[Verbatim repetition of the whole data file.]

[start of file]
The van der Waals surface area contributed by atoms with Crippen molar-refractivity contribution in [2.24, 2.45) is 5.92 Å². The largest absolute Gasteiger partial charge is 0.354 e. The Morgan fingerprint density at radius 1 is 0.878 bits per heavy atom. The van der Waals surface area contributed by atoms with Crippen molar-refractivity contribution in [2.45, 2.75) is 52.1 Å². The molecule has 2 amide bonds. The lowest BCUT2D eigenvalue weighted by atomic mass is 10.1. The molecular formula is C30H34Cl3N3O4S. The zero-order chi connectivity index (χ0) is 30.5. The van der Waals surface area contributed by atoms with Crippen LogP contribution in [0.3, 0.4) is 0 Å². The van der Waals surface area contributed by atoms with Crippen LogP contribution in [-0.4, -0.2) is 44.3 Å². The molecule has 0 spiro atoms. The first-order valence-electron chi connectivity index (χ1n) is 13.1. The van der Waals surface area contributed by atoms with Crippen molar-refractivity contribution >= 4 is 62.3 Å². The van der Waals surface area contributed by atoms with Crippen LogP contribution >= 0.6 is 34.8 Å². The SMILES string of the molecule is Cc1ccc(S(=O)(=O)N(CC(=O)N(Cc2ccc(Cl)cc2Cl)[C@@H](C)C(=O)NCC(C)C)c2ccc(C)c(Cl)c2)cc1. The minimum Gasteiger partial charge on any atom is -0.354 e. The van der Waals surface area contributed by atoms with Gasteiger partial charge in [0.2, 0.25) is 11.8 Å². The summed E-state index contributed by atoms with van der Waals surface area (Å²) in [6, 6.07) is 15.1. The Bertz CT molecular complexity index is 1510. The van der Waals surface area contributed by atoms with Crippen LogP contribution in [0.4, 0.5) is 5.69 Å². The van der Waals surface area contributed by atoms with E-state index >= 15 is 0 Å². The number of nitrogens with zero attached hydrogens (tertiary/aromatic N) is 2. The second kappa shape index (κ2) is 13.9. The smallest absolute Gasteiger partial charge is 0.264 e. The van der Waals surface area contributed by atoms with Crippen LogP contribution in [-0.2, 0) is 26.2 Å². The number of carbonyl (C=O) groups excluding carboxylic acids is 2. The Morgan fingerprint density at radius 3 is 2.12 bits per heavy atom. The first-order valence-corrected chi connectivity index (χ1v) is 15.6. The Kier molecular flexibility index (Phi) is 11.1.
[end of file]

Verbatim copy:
The van der Waals surface area contributed by atoms with Crippen molar-refractivity contribution in [2.24, 2.45) is 5.92 Å². The largest absolute Gasteiger partial charge is 0.354 e. The Morgan fingerprint density at radius 1 is 0.878 bits per heavy atom. The van der Waals surface area contributed by atoms with Crippen molar-refractivity contribution in [2.45, 2.75) is 52.1 Å². The molecule has 2 amide bonds. The lowest BCUT2D eigenvalue weighted by atomic mass is 10.1. The molecular formula is C30H34Cl3N3O4S. The zero-order chi connectivity index (χ0) is 30.5. The van der Waals surface area contributed by atoms with Crippen LogP contribution in [0.3, 0.4) is 0 Å². The van der Waals surface area contributed by atoms with Crippen LogP contribution in [-0.4, -0.2) is 44.3 Å². The molecule has 0 spiro atoms. The first-order valence-electron chi connectivity index (χ1n) is 13.1. The van der Waals surface area contributed by atoms with Crippen molar-refractivity contribution >= 4 is 62.3 Å². The van der Waals surface area contributed by atoms with Crippen LogP contribution >= 0.6 is 34.8 Å². The SMILES string of the molecule is Cc1ccc(S(=O)(=O)N(CC(=O)N(Cc2ccc(Cl)cc2Cl)[C@@H](C)C(=O)NCC(C)C)c2ccc(C)c(Cl)c2)cc1. The minimum Gasteiger partial charge on any atom is -0.354 e. The van der Waals surface area contributed by atoms with Gasteiger partial charge in [0.2, 0.25) is 11.8 Å². The summed E-state index contributed by atoms with van der Waals surface area (Å²) in [6, 6.07) is 15.1. The Bertz CT molecular complexity index is 1510. The van der Waals surface area contributed by atoms with Crippen LogP contribution in [0.4, 0.5) is 5.69 Å². The van der Waals surface area contributed by atoms with E-state index >= 15 is 0 Å². The number of nitrogens with zero attached hydrogens (tertiary/aromatic N) is 2. The second kappa shape index (κ2) is 13.9. The smallest absolute Gasteiger partial charge is 0.264 e. The van der Waals surface area contributed by atoms with Crippen LogP contribution in [-0.2, 0) is 26.2 Å². The number of carbonyl (C=O) groups excluding carboxylic acids is 2. The Morgan fingerprint density at radius 3 is 2.12 bits per heavy atom. The first-order valence-corrected chi connectivity index (χ1v) is 15.6. The Kier molecular flexibility index (Phi) is 11.1.